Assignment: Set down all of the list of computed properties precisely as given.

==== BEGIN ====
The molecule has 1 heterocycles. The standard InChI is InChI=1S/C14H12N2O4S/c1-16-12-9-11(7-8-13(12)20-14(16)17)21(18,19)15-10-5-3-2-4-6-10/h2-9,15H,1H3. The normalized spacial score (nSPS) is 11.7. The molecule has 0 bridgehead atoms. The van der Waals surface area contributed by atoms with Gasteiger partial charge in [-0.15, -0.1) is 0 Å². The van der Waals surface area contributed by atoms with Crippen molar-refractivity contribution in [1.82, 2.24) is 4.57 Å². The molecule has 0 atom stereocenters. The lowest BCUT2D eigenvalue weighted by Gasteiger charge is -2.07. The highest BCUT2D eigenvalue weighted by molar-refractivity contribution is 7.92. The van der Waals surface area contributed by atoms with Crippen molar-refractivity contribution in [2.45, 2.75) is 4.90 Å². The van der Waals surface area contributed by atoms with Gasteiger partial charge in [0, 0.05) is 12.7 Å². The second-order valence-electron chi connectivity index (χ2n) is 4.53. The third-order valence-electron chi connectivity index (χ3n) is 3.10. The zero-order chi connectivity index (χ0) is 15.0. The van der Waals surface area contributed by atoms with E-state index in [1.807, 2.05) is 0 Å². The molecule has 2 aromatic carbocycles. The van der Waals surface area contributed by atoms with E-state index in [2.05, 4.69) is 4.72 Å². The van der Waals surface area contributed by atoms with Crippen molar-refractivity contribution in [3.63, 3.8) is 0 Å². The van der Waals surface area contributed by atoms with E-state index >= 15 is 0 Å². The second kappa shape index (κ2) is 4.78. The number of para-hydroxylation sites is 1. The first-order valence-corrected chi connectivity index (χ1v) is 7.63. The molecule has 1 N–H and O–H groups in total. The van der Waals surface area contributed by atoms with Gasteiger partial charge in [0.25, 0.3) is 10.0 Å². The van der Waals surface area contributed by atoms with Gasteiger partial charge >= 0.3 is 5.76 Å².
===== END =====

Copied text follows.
The molecule has 1 heterocycles. The standard InChI is InChI=1S/C14H12N2O4S/c1-16-12-9-11(7-8-13(12)20-14(16)17)21(18,19)15-10-5-3-2-4-6-10/h2-9,15H,1H3. The normalized spacial score (nSPS) is 11.7. The molecule has 0 bridgehead atoms. The van der Waals surface area contributed by atoms with Gasteiger partial charge in [-0.15, -0.1) is 0 Å². The van der Waals surface area contributed by atoms with Crippen molar-refractivity contribution in [1.82, 2.24) is 4.57 Å². The molecule has 0 atom stereocenters. The lowest BCUT2D eigenvalue weighted by Gasteiger charge is -2.07. The highest BCUT2D eigenvalue weighted by molar-refractivity contribution is 7.92. The van der Waals surface area contributed by atoms with Crippen molar-refractivity contribution in [2.45, 2.75) is 4.90 Å². The van der Waals surface area contributed by atoms with Gasteiger partial charge in [0, 0.05) is 12.7 Å². The second-order valence-electron chi connectivity index (χ2n) is 4.53. The third-order valence-electron chi connectivity index (χ3n) is 3.10. The zero-order chi connectivity index (χ0) is 15.0. The van der Waals surface area contributed by atoms with E-state index in [1.807, 2.05) is 0 Å². The molecule has 2 aromatic carbocycles. The van der Waals surface area contributed by atoms with E-state index in [2.05, 4.69) is 4.72 Å². The van der Waals surface area contributed by atoms with Crippen molar-refractivity contribution in [3.63, 3.8) is 0 Å². The van der Waals surface area contributed by atoms with E-state index >= 15 is 0 Å². The second kappa shape index (κ2) is 4.78. The number of para-hydroxylation sites is 1. The first-order valence-corrected chi connectivity index (χ1v) is 7.63. The molecule has 1 N–H and O–H groups in total. The van der Waals surface area contributed by atoms with Gasteiger partial charge in [0.25, 0.3) is 10.0 Å². The van der Waals surface area contributed by atoms with Gasteiger partial charge >= 0.3 is 5.76 Å².